Typically testing for the army and various navies around the world. With the USAF, the 150th DSE was selected to do all the flight tests for the F/A-22 Raptor before they leave the Marietta factory in Georgia. Tests usually involved avionics, radar systems and more. The squadron would deployed two F-16s to the Marietta factory adjacent to Dobbins Air Reserve Base, Atlanta, Georgia for a six-week period for each test. But for the most part any other tests were done over the White Sands Missile Range in New Mexico. The 150th DSE was disbanded in 2007 with many jets departing during the year prior.

Expeditionary Force deployments[edit]

In mid-1996, the Air Force, in response to budget cuts, and changing world situations, began experimenting with Air Expeditionary organizations. The Air Expeditionary Force (AEF) concept was developed that would mix Active-Duty, Reserve and Air National Guard elements into a combined force. Instead of entire permanent units deploying as "Provisional" as in the 1991 Gulf War, Expeditionary units are composed of "aviation packages" from several wings, including active-duty Air Force, the Air Force Reserve Command and the Air National Guard, would be married together to carry out the assigned deployment rotation.

188th EFS F-16C 88-0515 during Operation Southern Watch deployment, 1998. Between 1992 - 2003, the squadron flew with an "NM" tail code.

In April 1998, the 188th Expeditionary Fighter Squadron (188 EFS) deployed 6 F-16s and support personnel to Al Jaber AB, Kuwait in support of Operation Southern Watch. Operation Southern Watch was an operation which was responsible for enforcing the United Nations mandated no-fly zone below the 32nd parallel in Iraq. This mission was initiated mainly to cover for attacks of Iraqi forces on the Iraqi Shi'ite Muslims. The 188th EFS returned to Kirtland in July 1998 and was inactivated.

The 188th EFS was again activated in March 2001, deploying to Incirlik AB, Turkey in support of Operation Northern Watch. Operation Northern Watch was a US European Command Combined Task Force (CTF) who was responsible for enforcing the United Nations mandated no-fly zone above the 36th parallel in Iraq. This mission was a successor to Operation Provide Comfort which also entailed support for the Iraqi Kurds. The deployed personnel and aircraft returned in June 2001 and the 188th EFS was again inactivated.

Global War on Terrorism[edit]

After the attacks of 11 September 2001, the 150th FW supported several deployments in support of Operation Noble Eagle to Atlantic City AGB, New Jersey and March ARB, California. Within hours of the terrorist attacks on New York and Washington, 150th FW pilots flew combat air patrol sorties over key resources in the western United States, and continued to do so for many months. To protect the local homeland, 150th Security Forces Squadron (SFS) personnel provided several months of security protection to the Albuquerque International Airport.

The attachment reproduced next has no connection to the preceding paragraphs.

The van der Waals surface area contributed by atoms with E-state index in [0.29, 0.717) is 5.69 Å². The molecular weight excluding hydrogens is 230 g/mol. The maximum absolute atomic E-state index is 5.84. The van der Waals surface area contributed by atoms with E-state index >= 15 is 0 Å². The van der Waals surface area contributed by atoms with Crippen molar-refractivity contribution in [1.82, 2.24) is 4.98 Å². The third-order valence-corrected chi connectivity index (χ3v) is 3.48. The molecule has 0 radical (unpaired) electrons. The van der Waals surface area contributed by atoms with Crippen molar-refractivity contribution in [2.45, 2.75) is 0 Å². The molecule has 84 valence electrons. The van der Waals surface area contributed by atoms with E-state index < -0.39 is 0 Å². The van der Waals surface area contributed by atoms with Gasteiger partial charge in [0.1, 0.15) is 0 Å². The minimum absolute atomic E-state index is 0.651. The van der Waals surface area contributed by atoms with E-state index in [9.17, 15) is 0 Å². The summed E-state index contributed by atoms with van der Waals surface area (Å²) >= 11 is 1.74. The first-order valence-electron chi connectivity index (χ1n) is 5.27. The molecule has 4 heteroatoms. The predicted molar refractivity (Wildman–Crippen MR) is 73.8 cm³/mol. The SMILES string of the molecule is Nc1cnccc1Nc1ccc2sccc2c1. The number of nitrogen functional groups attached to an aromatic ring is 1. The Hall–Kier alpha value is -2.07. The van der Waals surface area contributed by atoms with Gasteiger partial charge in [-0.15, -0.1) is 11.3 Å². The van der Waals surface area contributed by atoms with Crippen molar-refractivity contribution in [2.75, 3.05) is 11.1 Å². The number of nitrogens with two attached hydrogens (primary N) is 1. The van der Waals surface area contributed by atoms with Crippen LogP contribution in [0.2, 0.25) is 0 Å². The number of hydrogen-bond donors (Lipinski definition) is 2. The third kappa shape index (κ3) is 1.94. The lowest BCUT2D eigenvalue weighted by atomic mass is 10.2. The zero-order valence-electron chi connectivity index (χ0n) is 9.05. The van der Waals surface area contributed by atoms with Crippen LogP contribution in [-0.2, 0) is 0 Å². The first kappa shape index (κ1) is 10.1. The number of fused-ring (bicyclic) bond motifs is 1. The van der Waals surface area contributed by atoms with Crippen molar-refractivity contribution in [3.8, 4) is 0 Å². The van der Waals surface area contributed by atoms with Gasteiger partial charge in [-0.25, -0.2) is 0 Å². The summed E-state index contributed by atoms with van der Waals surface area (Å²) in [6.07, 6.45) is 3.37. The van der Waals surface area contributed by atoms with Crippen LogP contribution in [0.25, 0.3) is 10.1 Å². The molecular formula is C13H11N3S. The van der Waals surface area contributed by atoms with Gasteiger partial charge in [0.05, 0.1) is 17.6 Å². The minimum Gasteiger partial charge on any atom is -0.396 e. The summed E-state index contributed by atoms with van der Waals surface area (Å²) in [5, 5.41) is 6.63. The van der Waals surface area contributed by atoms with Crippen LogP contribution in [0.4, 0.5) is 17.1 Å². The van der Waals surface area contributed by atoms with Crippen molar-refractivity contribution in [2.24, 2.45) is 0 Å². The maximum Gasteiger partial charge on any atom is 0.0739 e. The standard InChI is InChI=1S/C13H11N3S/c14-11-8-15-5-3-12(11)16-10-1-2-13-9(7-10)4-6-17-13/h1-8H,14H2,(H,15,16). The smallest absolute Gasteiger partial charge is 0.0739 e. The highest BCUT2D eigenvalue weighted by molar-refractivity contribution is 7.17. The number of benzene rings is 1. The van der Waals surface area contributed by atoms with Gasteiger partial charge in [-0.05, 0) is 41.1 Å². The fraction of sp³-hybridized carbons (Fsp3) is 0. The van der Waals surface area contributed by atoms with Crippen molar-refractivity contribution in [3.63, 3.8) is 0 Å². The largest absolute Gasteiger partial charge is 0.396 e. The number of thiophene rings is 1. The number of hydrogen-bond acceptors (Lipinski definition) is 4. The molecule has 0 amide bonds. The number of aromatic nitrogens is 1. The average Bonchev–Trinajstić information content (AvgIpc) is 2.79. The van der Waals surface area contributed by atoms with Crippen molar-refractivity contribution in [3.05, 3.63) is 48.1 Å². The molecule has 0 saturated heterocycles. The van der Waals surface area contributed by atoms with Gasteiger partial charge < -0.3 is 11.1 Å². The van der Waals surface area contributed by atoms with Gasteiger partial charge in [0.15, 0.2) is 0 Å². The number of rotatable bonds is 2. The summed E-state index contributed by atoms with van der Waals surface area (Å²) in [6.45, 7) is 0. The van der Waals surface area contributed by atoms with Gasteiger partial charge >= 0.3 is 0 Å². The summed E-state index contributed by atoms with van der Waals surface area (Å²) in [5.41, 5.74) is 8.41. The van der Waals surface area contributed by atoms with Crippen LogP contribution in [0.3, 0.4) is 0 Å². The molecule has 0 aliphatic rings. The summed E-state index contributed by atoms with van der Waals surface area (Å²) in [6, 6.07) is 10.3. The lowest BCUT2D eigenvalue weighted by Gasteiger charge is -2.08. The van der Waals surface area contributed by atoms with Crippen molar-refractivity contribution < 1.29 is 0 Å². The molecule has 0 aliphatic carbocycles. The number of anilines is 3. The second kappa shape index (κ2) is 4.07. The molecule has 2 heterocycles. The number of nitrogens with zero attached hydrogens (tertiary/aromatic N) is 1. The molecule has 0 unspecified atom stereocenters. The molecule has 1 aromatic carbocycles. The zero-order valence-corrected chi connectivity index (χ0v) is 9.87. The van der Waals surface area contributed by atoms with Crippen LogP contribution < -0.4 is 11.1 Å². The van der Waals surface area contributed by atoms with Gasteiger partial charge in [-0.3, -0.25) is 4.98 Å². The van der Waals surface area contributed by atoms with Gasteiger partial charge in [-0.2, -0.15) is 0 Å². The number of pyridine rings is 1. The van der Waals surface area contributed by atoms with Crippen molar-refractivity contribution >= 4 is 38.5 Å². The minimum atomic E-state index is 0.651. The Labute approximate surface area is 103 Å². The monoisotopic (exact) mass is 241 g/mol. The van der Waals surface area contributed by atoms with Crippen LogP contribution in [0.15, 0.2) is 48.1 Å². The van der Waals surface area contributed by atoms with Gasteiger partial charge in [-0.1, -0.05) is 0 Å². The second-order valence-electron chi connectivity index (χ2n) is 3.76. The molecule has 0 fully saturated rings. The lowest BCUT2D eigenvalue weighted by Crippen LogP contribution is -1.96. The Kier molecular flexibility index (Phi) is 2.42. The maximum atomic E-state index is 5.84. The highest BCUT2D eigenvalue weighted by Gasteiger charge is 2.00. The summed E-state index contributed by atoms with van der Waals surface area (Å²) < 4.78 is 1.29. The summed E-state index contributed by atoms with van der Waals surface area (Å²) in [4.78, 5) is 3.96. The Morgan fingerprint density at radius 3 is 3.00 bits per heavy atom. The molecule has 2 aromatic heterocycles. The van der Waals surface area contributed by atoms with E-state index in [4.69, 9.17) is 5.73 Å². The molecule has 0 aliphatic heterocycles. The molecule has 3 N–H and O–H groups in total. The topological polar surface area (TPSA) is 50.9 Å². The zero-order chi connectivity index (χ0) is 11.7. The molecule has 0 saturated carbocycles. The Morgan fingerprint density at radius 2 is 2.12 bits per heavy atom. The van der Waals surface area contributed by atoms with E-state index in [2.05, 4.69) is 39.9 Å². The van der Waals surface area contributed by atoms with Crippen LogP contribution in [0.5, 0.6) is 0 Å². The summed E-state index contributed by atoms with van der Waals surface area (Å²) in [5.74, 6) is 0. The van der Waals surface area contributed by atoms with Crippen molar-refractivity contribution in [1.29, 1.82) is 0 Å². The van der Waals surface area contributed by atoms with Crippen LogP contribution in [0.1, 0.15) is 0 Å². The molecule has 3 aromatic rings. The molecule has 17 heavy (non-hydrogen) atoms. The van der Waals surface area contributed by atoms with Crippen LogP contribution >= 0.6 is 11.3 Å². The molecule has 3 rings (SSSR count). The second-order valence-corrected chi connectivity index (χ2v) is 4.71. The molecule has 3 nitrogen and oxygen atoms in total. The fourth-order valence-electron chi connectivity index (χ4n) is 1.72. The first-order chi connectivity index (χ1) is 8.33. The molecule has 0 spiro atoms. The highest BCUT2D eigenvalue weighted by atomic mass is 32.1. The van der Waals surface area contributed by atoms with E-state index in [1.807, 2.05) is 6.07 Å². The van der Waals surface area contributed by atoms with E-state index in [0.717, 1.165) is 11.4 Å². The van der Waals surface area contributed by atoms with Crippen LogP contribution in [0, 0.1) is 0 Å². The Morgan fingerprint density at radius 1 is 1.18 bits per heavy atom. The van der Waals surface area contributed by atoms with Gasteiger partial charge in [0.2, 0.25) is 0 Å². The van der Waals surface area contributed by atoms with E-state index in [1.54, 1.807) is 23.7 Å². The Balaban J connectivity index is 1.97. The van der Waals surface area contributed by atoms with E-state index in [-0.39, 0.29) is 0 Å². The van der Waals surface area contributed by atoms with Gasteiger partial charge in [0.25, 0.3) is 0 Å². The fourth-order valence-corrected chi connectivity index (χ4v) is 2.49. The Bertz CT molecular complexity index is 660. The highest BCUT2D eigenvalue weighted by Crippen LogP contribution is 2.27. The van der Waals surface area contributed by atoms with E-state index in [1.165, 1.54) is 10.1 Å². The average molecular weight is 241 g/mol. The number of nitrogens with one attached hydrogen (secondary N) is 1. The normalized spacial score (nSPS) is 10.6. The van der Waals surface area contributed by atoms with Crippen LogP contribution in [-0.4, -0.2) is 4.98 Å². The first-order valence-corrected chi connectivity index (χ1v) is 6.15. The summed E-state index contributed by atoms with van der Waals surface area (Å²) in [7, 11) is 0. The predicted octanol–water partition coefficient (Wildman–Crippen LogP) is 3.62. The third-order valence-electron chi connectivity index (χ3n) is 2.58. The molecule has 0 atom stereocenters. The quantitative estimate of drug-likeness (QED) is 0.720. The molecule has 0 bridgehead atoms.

The 188th EFS has also been activated and the squadron has made several deployments worldwide in the F-16 to Singapore, Australia, Chile, and South Korea. In May 2004, the 188th EFS deployed its F-16s to Balad AB, Iraq, becoming the first U. S. Fighter squadron to be stationed at the base. In October 2007, the unit returned to Balad as part of a Rainbow deployment AEF 9/10 (Cycle 6) which included the 119th, 120th, 134th, 163rd, 186th and 188th EFS. The deployment cycle started in September and the 188th FS sent six aircraft with two spares that returned stateside immediately.

188th Fighter Squadron inactivation[edit]

Although rated a number 1 facility in the 2005 BRAC plan, the USAF decided to close down the 188th Fighter Squadron and convert Kirtland AFB from a fighter to a special operations base as part of the reduction of the USAF fighter fleet by 250 aircraft. The hope is that some of the money saved will allow the USAF to purchase new aircraft such as the F-35 Lightning II.

In 2009, the 21 F-16C/D aircraft of the New Mexico ANG were reassigned to other Air National Guard units in the District of Columbia Air National Guard and the Vermont Air National Guard as part of the "Fiscal Year 2010 Combat Air Force Restructure". The last two F-16s left Kirtland AFB in September 2010 and the 188th Fighter Squadron was inactivated.[2]

Current status[edit]

The 150th FW is currently engaged in assuming the mission of the USAF 58th Special Operations Wing at Kirtland AFB. The future mission of the 150 FW will be to train aircrew in the HC-130P and HH-60G search and rescue aircraft, and the MC-130H Combat Talon II, MC-130P Combat Shadow, and CV-22 Osprey special operations aircraft.

This move will leave several agencies without local fighter support, including three major Joint Terminal Air Controller (JTAC) detachments, the 49th Fighter Wing flying the F-22 Raptor at Holloman AFB, New Mexico, and the longstanding test support with various WSMR missile tests.

Lineage[edit]

  • Designated 150th Fighter Group (Air Defense) and allotted to New Mexico ANG, 1957
Received federal recognition and activated on 1 July 1957
Re-designated: 150th Tactical Fighter Group, 1 April 1964
In non-operational status, 26 January 1968-4 June 1969
Re-designated: 150th Fighter Group, 16 March 1992
Status changed from Group to Wing, 1 October 1995
Re-designated: 150th Fighter Wing, 1 October 1995
Re-designated: 150th Special Operations Wing, 13 December 2013[3]

Assignments[edit]

Gained by: 33d Air Division, Air Defense Command
Gained by: Tactical Air Command, 1 April 1964
Gained by: Air Combat Command, 1 June 1992
Gained by: Air Education Training Command, 2010-Present

Components[edit]

Stations[edit]

Aircraft[edit]

References[edit]

 This article incorporates public domain material from websites or documents of the Air Force Historical Research Agency.

  • A Handbook of Aerospace Defense Organization 1946 - 1980, by Lloyd H. Cornett and Mildred W. Johnson, Office of History, Aerospace Defense Center, Peterson Air Force Base, Colorado
  • Rogers, B. (2006). United States Air Force Unit Designations Since 1978. ISBN 1-85780-197-0
  • Kirtland AFB Fact Sheet
  • GlobalSecurity.org

External links[edit]